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Cookbook enthusiasts find that collecting is to their taste

As the old saying goes, you can never be too rich or too thin. Cookbook aficionados might amend that to add: You can also never have enough cookbooks.

Sally LaRhette, 75, has over 3,000, and she's not letting up anytime soon. In fact, one of the reasons she moved to her Natick home was for extra room to house her collection. Daniela Coleman, 38, of Jamaica Plain has 250 books in her kitchen and another 100 or so boxed up in her mother's attic. Jane Kelly, 49, of Wayland, owns around 850. The 75 she uses most often are in the kitchen, hundreds fill a large bookcase in her office, and the remaining ones are stored in the basement.

While some may wonder how anyone could possibly need, want, or use this many volumes, food lovers admit to pangs of desire when roaming the cookbook section of a well-stocked bookstore.

Coleman, a former elementary school librarian and now the special events coordinator at the Boston Arts Academy, describes herself as ''a book freak to begin with," and, she adds, ''cookbooks are practical because you can use them."

Having received her first two cookbooks -- ''Maida Heatter's Book of Great Desserts" and ''Craig Claiborne's Kitchen Primer" -- at the age of 10, Coleman says she buys books as she goes through cooking phases. When she became a vegetarian at 15 and her mother wouldn't cook especially for her, she bought the original ''Moosewood Cookbook" by Mollie Katzen and later, Deborah Madison's ''The Greens Cookbook." Since then, she's added bread baking and cake decorating books, grilling books (she eats meat again), and classical French and technique-oriented books to her collection.

Coleman's latest interest is old cookbooks, which she seeks out in thrift stores, used bookstores, and on the Internet. ''There's a lot of history and tradition in cookbooks," says Coleman, who also enjoys reading authors ''who have a good story." One of her greatest finds, from a small collection she inherited two years ago, was a 1942 copy of ''Ruth Wakefield's Toll House Tried & True Recipes," signed by Wakefield, the creator of the Toll House cookie.

Kelly, the Wayland resident, prefers new cookbooks because, she says, ''old recipes seem dated." From age 5, when she asked for her own baking set, the native Londoner's interest in cooking hasn't waned. ''By 15, I was making recipes from my mother's Cordon Bleu books."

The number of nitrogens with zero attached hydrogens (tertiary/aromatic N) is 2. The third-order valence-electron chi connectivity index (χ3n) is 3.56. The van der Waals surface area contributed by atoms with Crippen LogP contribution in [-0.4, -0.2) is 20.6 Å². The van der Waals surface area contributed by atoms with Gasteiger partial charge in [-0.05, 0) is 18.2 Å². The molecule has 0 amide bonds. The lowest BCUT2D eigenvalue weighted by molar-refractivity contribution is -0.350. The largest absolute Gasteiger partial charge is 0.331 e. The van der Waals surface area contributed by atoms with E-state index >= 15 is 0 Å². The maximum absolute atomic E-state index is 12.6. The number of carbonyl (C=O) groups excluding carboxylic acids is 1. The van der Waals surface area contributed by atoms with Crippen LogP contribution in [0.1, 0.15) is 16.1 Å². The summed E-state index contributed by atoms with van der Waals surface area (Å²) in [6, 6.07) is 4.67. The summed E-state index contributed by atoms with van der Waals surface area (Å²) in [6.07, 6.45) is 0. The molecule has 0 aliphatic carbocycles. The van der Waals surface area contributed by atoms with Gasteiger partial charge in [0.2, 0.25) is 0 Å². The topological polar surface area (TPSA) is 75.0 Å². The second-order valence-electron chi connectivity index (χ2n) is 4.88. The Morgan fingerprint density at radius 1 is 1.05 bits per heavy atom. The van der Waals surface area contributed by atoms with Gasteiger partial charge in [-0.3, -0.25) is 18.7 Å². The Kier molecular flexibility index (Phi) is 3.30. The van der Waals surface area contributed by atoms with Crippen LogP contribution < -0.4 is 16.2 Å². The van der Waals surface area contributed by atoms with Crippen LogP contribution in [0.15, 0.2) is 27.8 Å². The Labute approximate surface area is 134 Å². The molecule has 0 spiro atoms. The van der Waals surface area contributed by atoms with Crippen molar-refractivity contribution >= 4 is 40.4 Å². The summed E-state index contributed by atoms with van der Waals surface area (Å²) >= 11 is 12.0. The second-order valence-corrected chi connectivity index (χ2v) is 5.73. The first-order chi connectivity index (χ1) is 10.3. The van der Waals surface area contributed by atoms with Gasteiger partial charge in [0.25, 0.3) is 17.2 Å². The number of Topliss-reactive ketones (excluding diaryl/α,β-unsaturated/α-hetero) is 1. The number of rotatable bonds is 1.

As a result, many of Kelly's favorite authors are British -- including Nigella Lawson, Nigel Slater, Elizabeth David, and Jane Grigson. But even before she and her husband moved to the United States six years ago, she was buying American books and food magazines. ''I always buy cookbooks to cook from," she says, pointing out a few favorites by baking writers Dede Wilson (''Bake It to the Limit"), Nancy Baggett (''All-American Cookie Book"), and Flo Braker (''Sweet Miniatures"). Kelly tried to parlay her passion into a web-based cookbook business a few years ago, but was unable to compete with Amazon.com and other online catalogs.

LaRhette comes to her cookbook collection not just because of the sheer pleasure of having an immense number of books, but also because she trained with former Newton teacher and author Madeleine Kamman in the mid 1970s. After that, LaRhette was a part-time chef and cooking teacher.

''Food is an emotional thing," says LaRhette, admitting that the abundance of food and books represents something she didn't have growing up. Reading about the history of food and ethnic cuisines teaches her about culture as well. ''Recipes are like social studies," she says.

At the cookbook catalog Jessica's Biscuit, founder David Strymish agrees. ''People look for authenticity," says Strymish, who built the catalog as an offshoot of his family's New England Mobile Book Fair. He finds that customers want books on specific cuisines. Because of America's love of Italian food, Italian cookbooks always sell well (such as the new English translation of Italy's classic ''The Silver Spoon") followed by French books. Mexican, Spanish, Chinese, and Japanese books generally go through phases, says Strymish.

''But to be a mega-seller, you have to be on TV," Strymish says. Stars Mario Batali, Emeril Lagasse, Giada De Laurentiis, and Rachael Ray are in this group. ''People always want to learn chef's secrets," says the bookseller.

LaRhette buys most chef's books. Even if it's just one recipe that catches her eye, the collector thinks it's a fair price to pay.

''Books keep getting better," she says, one reason why it's hard to resist new ones.

Recipe lovers like Kelly also clip from newspapers and magazines. ''I know it's ludicrous," she says. ''I have far more recipes and books than a normal person needs."

The avid collectors do reflect a passion for food and cooking. But you have to wonder if it's a hobby gone out of control.

Perhaps, admit these enthusiasts. ''At least cooking gives pleasure to other people, too," says Kelly. ''Even though I couldn't possibly justify buying another cookbook, I still covet new ones."

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